Streaming Review

Breathless review – Godard’s restless reinvention of cinema

Jean-Paul Belmondo and Jean Seberg aimlessly wander Paris in this hugely influential French New Wave classic - now restored in 4K

That infamous and massively influential debut film by Jean-Luc Godard, generally regarded as his best or at least his most beloved work, is now 60-years-old and returns to our screens with a brand new 4K restoration. Safe to say that Breathless, with its aimless, jazz-like appeal, has never looked – or sounded – better.

Few films are as famous for what they inspired as this one – as Roger Ebert once put it, “Modern movies begin here.” Watching it again, you can still feel Breathless paving the way for the future of cinema. What's also apparent is that as the decades pass the film retains a strange ability to keep its freshness – and Frenchness – in a way that seems to transcend the years. It is above all a work of undeniable flare – its loose-fitting plot of a wannabe gangster and his sort of girlfriend running rings around each other in 1950s Paris. Jean Seberg is luminous as journalist Patricia; Jean-Paul Belmondo equally so as Michel, the young man who kills a police officer, almost by accident, and goes on the run.

The brilliant irony is that Breathless set out to imitate the American movies and ended up changing the landscape of that very scene – most famously it influenced the work of Quentin Tarantino, whose Pulp Fiction is another contender for “most cited influential film.” But there was also Bonnie and Clyde before that; and Terrence Malick's Badlands. Breathless taught them all how to break the rules, drawing the industry away from a history of stuffier, more formal studio pictures.

Having now seen it three or four times, I'm still struck by its ability to feel like something unfolding at random, Godard focusing on what are ostensibly the least interesting aspects of this crime story in favour of the things one would usually leave out. Of course, Breathless is a film that upturned the idea of what a movie should be about – a slice of life, cut from the headlines, rambling, anecdotal, act of cinematic blasphemy, shot on the fly. It is made a masterpiece, ironically, through the sheer act of trying to be just the opposite of that.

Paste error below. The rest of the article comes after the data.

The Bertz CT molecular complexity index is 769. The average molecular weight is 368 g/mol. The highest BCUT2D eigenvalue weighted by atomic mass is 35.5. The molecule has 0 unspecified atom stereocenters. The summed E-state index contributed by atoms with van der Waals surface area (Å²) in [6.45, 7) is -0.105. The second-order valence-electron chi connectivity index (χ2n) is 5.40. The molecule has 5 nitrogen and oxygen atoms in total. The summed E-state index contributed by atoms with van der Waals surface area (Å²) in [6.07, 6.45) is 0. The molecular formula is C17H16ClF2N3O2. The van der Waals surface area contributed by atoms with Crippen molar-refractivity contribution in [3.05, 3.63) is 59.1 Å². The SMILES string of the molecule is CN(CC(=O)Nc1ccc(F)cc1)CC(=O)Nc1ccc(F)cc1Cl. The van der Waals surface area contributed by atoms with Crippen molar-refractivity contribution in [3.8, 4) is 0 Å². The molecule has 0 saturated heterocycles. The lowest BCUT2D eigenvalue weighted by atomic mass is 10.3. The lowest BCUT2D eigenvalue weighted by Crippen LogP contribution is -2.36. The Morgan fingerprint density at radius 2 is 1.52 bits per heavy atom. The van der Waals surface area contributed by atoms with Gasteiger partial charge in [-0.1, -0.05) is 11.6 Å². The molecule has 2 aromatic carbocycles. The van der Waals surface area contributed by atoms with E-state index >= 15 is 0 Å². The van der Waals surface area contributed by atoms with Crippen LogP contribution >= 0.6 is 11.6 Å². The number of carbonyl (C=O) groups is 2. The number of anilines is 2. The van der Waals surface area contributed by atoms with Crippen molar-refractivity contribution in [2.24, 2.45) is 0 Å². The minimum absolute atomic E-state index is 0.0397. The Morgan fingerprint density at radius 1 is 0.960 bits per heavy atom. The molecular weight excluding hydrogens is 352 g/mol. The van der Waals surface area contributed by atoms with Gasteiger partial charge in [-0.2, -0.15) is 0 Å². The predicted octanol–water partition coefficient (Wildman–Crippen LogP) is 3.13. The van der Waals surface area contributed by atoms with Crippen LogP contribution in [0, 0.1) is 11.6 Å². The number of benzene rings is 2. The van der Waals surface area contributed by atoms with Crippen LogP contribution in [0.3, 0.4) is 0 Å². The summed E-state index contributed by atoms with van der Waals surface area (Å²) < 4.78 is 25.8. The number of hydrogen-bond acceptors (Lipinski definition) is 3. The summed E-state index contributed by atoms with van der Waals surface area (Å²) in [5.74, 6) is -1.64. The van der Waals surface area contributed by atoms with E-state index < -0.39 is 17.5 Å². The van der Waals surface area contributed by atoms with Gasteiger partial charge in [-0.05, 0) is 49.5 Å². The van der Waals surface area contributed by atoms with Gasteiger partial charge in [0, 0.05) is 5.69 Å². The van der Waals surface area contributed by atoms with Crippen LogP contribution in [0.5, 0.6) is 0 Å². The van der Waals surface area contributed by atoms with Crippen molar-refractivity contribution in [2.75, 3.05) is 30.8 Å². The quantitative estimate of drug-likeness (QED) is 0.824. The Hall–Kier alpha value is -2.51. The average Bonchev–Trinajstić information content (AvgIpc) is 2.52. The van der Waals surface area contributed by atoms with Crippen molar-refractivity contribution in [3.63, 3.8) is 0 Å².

The bedroom scene, the film's best, generates its own singular brilliance – a kind of film-within-a-film that purposely defies the heavier plot that's going on in the background, reframing the restless romance of its leads as far more important than any murder. At 25 minutes in length, it sits right at the film's centre, our two lovers restless, attempting to understand their feelings for one another. Michel tries it on; Patricia repeatedly slaps him away. They talk about books. Patricia changes her clothes and each outfit somehow appears more iconic than the last. All the time it feels like Godard inventing the new cinematic form.

The lovers' dream comes crashing down, eventually, as a surprisingly sad and brutal ending awaits – just as Michel always predicted. Like a fish flung from a pond, he lies wounded on the street, fighting for air, struggling to speak: breathless. Even the title itself is a stroke of genius, so willing to accommodate a multitude of meanings; and we have of course marvelled at how the film has left audiences feeling breathless for six decades. Yet one imagines, based on its continued ability to stun and stupefy, it could just as well have been called Speechless.

The 60th Anniversary Collector’s Edition of Breathless is now available on digital formats, DVD and Blu-Ray.

Where to watch

More Reviews...

The Many Saints of Newark review – Sopranos prequel is a punchy throwback

Alessandro Nivola and Vera Farmiga shine, but the show's perfect balance of comedy and drama gets a bit lost in the transition to film

The Man Who Sold His Skin review – art world satire feels like a forgery

This Oscar-nominated Tunisian film finds an awkward avenue for the refugee drama that's neither compelling or clever enough

Birds of Paradise review – unpredictable and enigmatic ballet thriller

Sarah Adina Smith’s tenacious film shines a spotlight on the gruelling underbelly of a highly competitive Parisian ballet company

Ali & Ava review – Bradford-set romance is insightful and delightful

Clio Barnard's latest is a surprisingly funny and feelgood affair about the little details that help to shape love and friendships

Features

Best Films to Watch in London and Stream This Week

From a breathtaking mythical quest to a Sopranos prequel, here's what to watch this weekend at home and in the capital...

Seven Days of Streaming: The Primal Charisma of Adam Driver

With the musical Annette now in UK cinemas, here's how to curate your own Adam Driver season at home in seven key films

Witness the Return of Neo in the Trailer for The Matrix Resurrections

Keanu Reeves is back in the long-awaited, visually stunning fourth entry in The Matrix saga... and he looks like John Wick

The Rest of the World Exists: Anna Paquin and Margaret

As Kenneth Lonergan's egocentric epic nears its 10th anniversary, Steph Green looks back on the film's remarkable lead turn